How to Guide Your Off-Site Team By More Connection, Goal Clarity and Feedback
Updated: Nov 3, 2020
If you lead a team in any capacity—as project leader, manager, or subject matter expert, you can’t let physical distance be an excuse for not setting clear direction or avoiding giving feedback. Otherwise, your rocket ship of work goals will veer off course and burn up precious fuel—time, money, and morale.
The challenge OK, this is hard. Almost everyone is at home now—full time—and some leaders feel handicapped by not having face-to-face visits with customers, co-workers and/or contractors. Some are used to working apart from many they talk to and don’t feel their work is all that different than it used to be. But most leaders are used to more face-to-face rapport than they have now, during the Coronavirus.
The big difference between working in the same office with someone and having to rely on phone calls or emails is the loss of connection. When we are able to see people in person, it is much easier to read facial expressions and body language while we talk. This is way bigger than most of us imagine. Experts estimate that over 80% of communication is transmitted through these non-verbal channels.
What you need to do You must find ways to make up for the loss of in-person communication. You can
use tools that bring back the non-verbal channels,
rely on voice qualities (feelings you can sense from how they talk) to give you some of these non-verbal cues, and
work extra hard to clarify goals and over-emphasize the messages they might be missing when you rely on emails, texts, and written media.
Solution #1: Online video tools Those already working remotely from co-workers have often adopted online video tools such as Slack, Zoom, Asana, Skype, FaceTime, and several Google tools. If you have access to them already, become a power user of them. Find out which ones are easy for you to access. Choose one or more of these now, as it helps you stay close to people and increases the clarity of every conversation. Use these tools for both team meetings and one on one conversations.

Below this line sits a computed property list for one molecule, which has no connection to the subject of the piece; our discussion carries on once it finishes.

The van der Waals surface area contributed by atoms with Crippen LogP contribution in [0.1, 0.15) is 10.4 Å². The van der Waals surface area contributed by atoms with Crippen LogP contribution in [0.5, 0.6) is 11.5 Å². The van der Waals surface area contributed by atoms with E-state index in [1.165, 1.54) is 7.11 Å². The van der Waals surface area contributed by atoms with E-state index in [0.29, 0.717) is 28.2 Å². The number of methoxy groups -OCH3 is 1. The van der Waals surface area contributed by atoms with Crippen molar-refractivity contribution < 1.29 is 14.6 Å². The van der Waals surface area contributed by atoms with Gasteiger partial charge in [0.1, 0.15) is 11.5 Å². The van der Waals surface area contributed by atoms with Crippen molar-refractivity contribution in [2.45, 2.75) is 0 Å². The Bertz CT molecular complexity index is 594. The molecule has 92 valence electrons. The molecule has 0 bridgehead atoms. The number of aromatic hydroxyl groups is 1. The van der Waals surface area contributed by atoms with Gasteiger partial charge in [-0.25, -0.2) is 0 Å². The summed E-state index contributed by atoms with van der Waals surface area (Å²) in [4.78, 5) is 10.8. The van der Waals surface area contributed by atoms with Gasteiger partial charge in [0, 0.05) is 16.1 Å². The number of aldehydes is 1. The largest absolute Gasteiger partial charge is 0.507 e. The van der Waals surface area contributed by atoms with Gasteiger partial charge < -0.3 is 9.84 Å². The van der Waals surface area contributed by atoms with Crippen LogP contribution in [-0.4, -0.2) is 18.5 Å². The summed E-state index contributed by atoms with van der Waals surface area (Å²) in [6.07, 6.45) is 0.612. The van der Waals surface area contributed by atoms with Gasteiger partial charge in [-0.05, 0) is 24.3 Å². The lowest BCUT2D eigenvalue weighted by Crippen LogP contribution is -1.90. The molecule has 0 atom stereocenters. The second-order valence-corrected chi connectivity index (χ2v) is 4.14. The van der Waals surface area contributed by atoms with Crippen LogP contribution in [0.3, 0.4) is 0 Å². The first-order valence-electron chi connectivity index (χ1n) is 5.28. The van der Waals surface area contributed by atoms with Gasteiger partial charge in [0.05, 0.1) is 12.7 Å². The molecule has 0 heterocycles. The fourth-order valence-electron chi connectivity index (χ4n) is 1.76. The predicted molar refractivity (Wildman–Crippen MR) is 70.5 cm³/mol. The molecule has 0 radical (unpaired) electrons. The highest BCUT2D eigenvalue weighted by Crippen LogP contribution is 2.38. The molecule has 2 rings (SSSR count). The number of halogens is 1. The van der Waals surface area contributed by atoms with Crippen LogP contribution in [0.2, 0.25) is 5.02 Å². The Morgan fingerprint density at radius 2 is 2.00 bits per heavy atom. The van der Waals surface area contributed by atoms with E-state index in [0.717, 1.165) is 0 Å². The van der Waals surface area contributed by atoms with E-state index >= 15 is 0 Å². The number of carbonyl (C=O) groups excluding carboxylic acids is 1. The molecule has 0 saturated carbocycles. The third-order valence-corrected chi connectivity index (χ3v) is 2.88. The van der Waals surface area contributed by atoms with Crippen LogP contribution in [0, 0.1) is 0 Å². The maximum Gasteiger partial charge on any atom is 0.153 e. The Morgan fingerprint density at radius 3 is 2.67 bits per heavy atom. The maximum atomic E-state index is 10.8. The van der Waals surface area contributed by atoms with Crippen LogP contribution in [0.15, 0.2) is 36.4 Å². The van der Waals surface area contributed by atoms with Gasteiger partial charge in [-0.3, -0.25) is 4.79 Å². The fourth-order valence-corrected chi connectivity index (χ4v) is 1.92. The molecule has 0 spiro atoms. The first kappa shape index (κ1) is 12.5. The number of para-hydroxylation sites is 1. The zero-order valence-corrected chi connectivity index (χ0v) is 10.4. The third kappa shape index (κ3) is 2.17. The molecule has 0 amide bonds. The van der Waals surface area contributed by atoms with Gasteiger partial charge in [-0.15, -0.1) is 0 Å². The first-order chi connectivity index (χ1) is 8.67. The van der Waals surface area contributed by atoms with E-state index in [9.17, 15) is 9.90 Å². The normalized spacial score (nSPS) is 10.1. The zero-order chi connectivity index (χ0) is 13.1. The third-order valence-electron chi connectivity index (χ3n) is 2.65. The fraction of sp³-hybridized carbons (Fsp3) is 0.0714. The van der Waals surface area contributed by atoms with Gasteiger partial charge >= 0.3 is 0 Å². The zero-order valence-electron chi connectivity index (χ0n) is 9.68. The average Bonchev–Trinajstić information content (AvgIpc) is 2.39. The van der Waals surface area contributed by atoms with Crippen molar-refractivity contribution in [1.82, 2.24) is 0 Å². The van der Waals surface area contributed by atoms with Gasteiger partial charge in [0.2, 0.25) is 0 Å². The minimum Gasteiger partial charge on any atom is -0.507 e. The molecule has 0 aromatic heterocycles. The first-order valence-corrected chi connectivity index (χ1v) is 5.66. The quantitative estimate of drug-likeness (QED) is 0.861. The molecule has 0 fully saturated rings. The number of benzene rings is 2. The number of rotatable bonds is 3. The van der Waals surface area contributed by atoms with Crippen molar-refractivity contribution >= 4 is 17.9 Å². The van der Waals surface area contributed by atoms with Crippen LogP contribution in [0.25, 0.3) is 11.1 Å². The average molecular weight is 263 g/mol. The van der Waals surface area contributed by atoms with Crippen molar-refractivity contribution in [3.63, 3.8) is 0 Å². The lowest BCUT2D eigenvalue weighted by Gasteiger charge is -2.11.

It may seem like a hassle, but these are tools are cheap and if you can be open-minded and patient, they’re easy to learn. If your organization already has one of these tools up and running, take the time to read the easily-available information. Watch YouTube instructional videos or get a colleague to coach you. Some of these platforms even have amazing customer support services! Even if you are the only one in your group using a video tool, it’s so worth insisting on it.
After you start meeting with individuals, the whole team, and other groups and you’re able to “see” their faces and expressions on the live video, you will actually feel better and more able to guide people and achieve goals productively.
Solution #2: Have frequent one-on-one calls with each of them I can just hear how frustrated hearing this makes you. Precious time is absorbed with more frequent calls: Calls to just say hi and check in, calls to discuss their goals and tasks, and calls for collaborative problem solving. All will hugely pay off: just humor me and try it! Also you will need to exchange regular “everyday feedback” (not literally every day but spontaneous, no-big-deal feedback) that helps steer their work and helps you improve too. A best practice recommended for global project teams is to set a “rhythm” for calls and emails. They can count on a check-in call on Tuesday morning, say. It also works for regular informal emails you might send to everyone on a Monday morning or other time. The rhythm helps them feel connected and it heightens trust among everyone in the group. You can ask people to Reply All if appropriate.
Solutions #3: Exaggerate the amount of time you need for getting clear on goals and priorities Not only should you ask each team member what they’re focusing on now and to articulate their goals, but help them work through possible conflicting priorities and make crystal clear goals that have changed and new information from upper management about what is important this week. Get a sense of what is creating delays or problems and have a very open-minded conversation about how to proceed. If their work is impacting other team members, help them plan out how they will communicate faster with the others or offer to facilitate a meeting.
Your role has shifted You are now a clarity manager, in charge of helping each member, and the whole group accomplish the work goals without the cues they have shared before. And you will probably have to re-prioritize your other tasks to make this happen. Time management is a whole other topic we’ll tackle in future blogs….
I ask you to take out a week to try all of these things and let other duties be delegated or re-scheduled. Connect big time, and overemphasize goal clarity! You will gain better connections with everyone and you’ll have positive feelings of camaraderie and shared accomplishment.
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— Mark Holzbach, Creative and Tech Community Connector, Co-Founder, Zebra Imaging